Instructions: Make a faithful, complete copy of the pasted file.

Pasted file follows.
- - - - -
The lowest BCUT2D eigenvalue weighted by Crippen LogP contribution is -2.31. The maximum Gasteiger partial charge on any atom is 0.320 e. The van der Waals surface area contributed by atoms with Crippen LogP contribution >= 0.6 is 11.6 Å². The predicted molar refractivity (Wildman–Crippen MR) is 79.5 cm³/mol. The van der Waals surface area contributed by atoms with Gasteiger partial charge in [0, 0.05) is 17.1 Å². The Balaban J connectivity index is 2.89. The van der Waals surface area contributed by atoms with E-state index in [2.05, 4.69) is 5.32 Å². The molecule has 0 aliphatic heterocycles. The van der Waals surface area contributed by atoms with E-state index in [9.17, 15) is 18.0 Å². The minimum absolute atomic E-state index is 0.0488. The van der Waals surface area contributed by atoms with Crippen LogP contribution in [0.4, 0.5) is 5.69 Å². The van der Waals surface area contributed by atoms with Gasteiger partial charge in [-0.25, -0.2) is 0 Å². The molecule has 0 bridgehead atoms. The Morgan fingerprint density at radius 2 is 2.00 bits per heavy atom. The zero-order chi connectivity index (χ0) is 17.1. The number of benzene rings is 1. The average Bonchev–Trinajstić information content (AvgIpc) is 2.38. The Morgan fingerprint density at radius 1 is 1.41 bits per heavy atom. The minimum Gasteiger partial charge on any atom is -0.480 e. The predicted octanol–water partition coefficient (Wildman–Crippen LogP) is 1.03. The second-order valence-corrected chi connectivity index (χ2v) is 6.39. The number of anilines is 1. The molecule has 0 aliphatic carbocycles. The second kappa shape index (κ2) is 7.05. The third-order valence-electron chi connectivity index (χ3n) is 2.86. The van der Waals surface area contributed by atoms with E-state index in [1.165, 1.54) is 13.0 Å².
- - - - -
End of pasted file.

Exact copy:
The lowest BCUT2D eigenvalue weighted by Crippen LogP contribution is -2.31. The maximum Gasteiger partial charge on any atom is 0.320 e. The van der Waals surface area contributed by atoms with Crippen LogP contribution >= 0.6 is 11.6 Å². The predicted molar refractivity (Wildman–Crippen MR) is 79.5 cm³/mol. The van der Waals surface area contributed by atoms with Gasteiger partial charge in [0, 0.05) is 17.1 Å². The Balaban J connectivity index is 2.89. The van der Waals surface area contributed by atoms with E-state index in [2.05, 4.69) is 5.32 Å². The molecule has 0 aliphatic heterocycles. The van der Waals surface area contributed by atoms with E-state index in [9.17, 15) is 18.0 Å². The minimum absolute atomic E-state index is 0.0488. The van der Waals surface area contributed by atoms with Crippen LogP contribution in [0.4, 0.5) is 5.69 Å². The van der Waals surface area contributed by atoms with Gasteiger partial charge in [-0.25, -0.2) is 0 Å². The molecule has 0 bridgehead atoms. The Morgan fingerprint density at radius 2 is 2.00 bits per heavy atom. The zero-order chi connectivity index (χ0) is 17.1. The number of benzene rings is 1. The average Bonchev–Trinajstić information content (AvgIpc) is 2.38. The Morgan fingerprint density at radius 1 is 1.41 bits per heavy atom. The minimum Gasteiger partial charge on any atom is -0.480 e. The predicted octanol–water partition coefficient (Wildman–Crippen LogP) is 1.03. The second-order valence-corrected chi connectivity index (χ2v) is 6.39. The number of anilines is 1. The molecule has 0 aliphatic carbocycles. The second kappa shape index (κ2) is 7.05. The third-order valence-electron chi connectivity index (χ3n) is 2.86. The van der Waals surface area contributed by atoms with E-state index in [1.165, 1.54) is 13.0 Å².